Ten Aphorisms from the Russian Revolution


Arts & Culture

Marina Tsvetaeva


Marina Tsvetaeva is one of Russia’s most acclaimed twentieth-century poets. She was born in Moscow, in 1892, to a classicist father and a pianist mother. She published her first book of poems at the age of seventeen. She lived through, and wrote about, the Russian Revolution and the Moscow famine that followed. In 1922, Tsvetaeva and her husband, Sergei Efron, along with two of their children, fled Russia. They lived in increasing poverty in Paris, Berlin, and Prague. In 1939, they returned to Moscow, and two years later, in 1941, her husband and daughter were arrested on espionage charges. Her husband was executed and her daughter imprisoned. Tsvetaeva does not seem to have known that her husband was a spy: when the police interrogated her, she read them French translations of her poetry and responded to their questions with such confusion that the police concluded that she was deranged. Tsvetaeva and her son were evacuated to Yelabuga, where, in August of 1941, Tsvetaeva committed suicide. These aphoristic phrases are taken from the diaries and notebooks she kept while living in Moscow between 1917 and 1922:

    1. Betrayal already points to love. You can’t betray an acquaintance.

    2. You don’t want people to know that you love a certain person? Then say: “I adore him!” But some people know what this means.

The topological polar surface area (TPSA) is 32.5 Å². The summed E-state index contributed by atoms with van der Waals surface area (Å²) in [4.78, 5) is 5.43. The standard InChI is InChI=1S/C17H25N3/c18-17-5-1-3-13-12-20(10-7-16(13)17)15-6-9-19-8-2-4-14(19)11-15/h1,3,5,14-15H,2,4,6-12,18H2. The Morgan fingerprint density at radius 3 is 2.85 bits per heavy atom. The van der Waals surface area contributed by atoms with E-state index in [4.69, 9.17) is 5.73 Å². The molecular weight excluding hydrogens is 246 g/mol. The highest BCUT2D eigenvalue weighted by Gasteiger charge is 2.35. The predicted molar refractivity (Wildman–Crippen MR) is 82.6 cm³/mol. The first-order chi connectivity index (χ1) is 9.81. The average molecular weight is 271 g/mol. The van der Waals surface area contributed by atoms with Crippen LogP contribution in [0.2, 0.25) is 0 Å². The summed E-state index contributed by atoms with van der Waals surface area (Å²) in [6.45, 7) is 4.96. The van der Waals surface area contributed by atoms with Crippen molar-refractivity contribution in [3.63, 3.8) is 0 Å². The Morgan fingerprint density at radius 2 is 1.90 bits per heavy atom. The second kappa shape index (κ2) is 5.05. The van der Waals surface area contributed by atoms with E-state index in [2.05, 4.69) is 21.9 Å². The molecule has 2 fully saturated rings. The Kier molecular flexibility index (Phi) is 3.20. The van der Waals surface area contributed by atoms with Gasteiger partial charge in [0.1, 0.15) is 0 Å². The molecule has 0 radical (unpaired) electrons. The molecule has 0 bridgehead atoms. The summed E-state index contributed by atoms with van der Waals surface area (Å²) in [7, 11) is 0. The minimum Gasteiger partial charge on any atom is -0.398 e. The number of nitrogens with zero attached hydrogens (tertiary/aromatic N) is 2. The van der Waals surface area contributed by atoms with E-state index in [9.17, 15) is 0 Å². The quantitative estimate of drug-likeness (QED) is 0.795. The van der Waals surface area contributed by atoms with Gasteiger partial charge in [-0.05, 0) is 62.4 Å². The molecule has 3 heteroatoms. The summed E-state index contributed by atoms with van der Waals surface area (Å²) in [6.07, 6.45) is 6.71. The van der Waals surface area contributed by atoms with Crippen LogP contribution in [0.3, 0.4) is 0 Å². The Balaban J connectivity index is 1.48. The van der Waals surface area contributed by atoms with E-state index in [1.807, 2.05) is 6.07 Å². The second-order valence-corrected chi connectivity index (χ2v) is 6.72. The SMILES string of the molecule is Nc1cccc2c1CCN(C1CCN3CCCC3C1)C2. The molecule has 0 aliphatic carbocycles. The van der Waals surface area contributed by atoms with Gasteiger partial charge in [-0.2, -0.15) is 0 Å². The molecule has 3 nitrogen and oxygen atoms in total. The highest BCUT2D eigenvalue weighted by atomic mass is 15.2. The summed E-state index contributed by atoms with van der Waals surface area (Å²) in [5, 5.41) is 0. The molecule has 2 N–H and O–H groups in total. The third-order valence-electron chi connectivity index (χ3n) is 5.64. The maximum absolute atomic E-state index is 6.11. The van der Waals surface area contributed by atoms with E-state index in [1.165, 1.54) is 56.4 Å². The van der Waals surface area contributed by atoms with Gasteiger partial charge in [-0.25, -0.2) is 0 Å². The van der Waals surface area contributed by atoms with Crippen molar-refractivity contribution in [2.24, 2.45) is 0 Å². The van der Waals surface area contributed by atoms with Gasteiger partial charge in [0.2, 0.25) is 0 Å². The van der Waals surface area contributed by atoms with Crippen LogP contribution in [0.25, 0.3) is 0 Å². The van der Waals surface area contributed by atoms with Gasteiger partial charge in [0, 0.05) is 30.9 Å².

3. Sensual love and motherhood almost exclude each other. Genuine motherhood is manly.

    4. I should be drinking you from a mug, but I’m drinking you in drops, which make me cough.

    5. The heart: it is a musical, rather than a physical organ.

    6. How many motherly kisses fall on unchildlike heads—and how many unmotherly ones—on children’s heads!

    7. A saturated solution. Water can’t dissolve more. Such is the law. You are a solution saturated with me. I am not a bottomless vat.

    8. Everything that is untold is unbroken. Thus, an unrepented murder, for instance—endures. The same goes for love.

    9. Kinship by blood is coarse and strong, kinship by choice—is fine. And what is fine can tear.

    10. To love—is to see a person as God intended him and his parents failed to make him. To not love—is to see a person as his parents made him. To fall out of love: is to see, instead of him, a table, a chair.


Excerpted from Earthly Signs: Moscow Diaries, 1917–1922, by Marina Tsvetaeva, translated by Jamey Gambrell. Published with permission from the New York Review Books Classics. 

Jamey Gambrell is a writer on Russian art and culture. Her translations include Vladimir Sorokin’s Day of the Oprichnik, The Blizzard, and, for NYRB Classics, Ice Trilogy. In 2016, she was awarded the Thornton Wilder Prize for Translation.

Marina Tsvetaeva is considered one of the most renowned poets of twentieth-century Russia. Along with numerous verse plays and prose pieces, her works include several long poems, among them The Poem of the End, The Poem of the Mountain, and The Ratcatcher